In my classes I was interested in a balance between each student learning technical skills and making progress on a group project over the course of the semester. So, I turned to one of our instructional technologists in our Division of Teaching and Learning Technologies, Patrick Murray-John, to setup Omeka installations (with relevant plugins) on our department’s hosted account for each group that wanted to use Omeka as their main platform. The students chose (and edited) their own templates, created their own repositories of digital items, and built their own exhibits. The upside is that they were able to jump right in on their digital projects by the time they had their basic planning done. The downside is that they didn’t get to experience that process of installation. It also meant that when some groups were dissatisfied with the Omeka template choices, they didn’t have the skill set themselves to create new ones (though a couple groups played around with the underlying code until they could make some basic changes they wanted). Still, by not having them create their own installations, I found that students in those groups were able to concentrate more on building a structure and content base for their projects.

If you have concerns about you or your students rolling your own Omeka installations, there is a new option coming shortly. CHNM, the makers of Omeka, recently announced the Omeka.net alpha, a version of Omeka that CHNM will host. Though the alpha is closed, look for a public beta version this fall. [It looks like there will be free and paid versions of the hosting service, though the software itself is still free.]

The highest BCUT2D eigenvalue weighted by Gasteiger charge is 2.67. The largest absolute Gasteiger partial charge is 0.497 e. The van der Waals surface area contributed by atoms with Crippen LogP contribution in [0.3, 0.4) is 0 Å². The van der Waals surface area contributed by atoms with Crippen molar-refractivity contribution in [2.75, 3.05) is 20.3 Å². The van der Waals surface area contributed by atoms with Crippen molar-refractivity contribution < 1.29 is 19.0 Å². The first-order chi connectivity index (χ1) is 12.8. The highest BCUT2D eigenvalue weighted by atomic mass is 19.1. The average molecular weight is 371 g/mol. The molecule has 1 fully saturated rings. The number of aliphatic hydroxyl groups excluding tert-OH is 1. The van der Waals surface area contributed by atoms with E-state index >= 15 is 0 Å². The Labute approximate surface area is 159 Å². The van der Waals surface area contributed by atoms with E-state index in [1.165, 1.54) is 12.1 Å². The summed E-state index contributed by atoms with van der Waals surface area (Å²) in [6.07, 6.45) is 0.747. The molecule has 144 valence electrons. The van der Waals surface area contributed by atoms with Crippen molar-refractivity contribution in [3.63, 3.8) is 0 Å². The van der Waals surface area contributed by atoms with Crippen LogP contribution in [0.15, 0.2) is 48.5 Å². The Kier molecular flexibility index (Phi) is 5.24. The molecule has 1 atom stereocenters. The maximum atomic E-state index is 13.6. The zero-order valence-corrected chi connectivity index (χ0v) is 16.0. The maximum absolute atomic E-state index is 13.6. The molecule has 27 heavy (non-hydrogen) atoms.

Decide between group vs. individual projects

Again, it depends on your goals for the students and the course. As Jeremy notes, “I always advise group projects, regardless of the tool, because most digital humanities work is done so much better in groups than as an individual.” In my experience, I’ve found that it’s easier to do substantive Omeka projects in groups. However, Amanda “wanted each of them to get the same level of digital literacy.” If they had done it in groups, I figured some people would take on ‘soft’ skills and others would take on the ‘hard’ tech skills, and then they wouldn’t learn as much as individuals.”

Expect to provide more technical support for Omeka-based projects than for WordPress or wiki-based projects

Regardless of your decisions on hosting/non-hosting, group/individual, expect to provide more technical support for Omeka-based projects than for WordPress or wiki-based projects. Think about the number of students you’ll be supervising, how much direct help you can give them, what your teaching and learning technologies support infrastructure is, and how much you’re comfortable with them struggling a bit to find a way to construct their digital repositories and exhibits.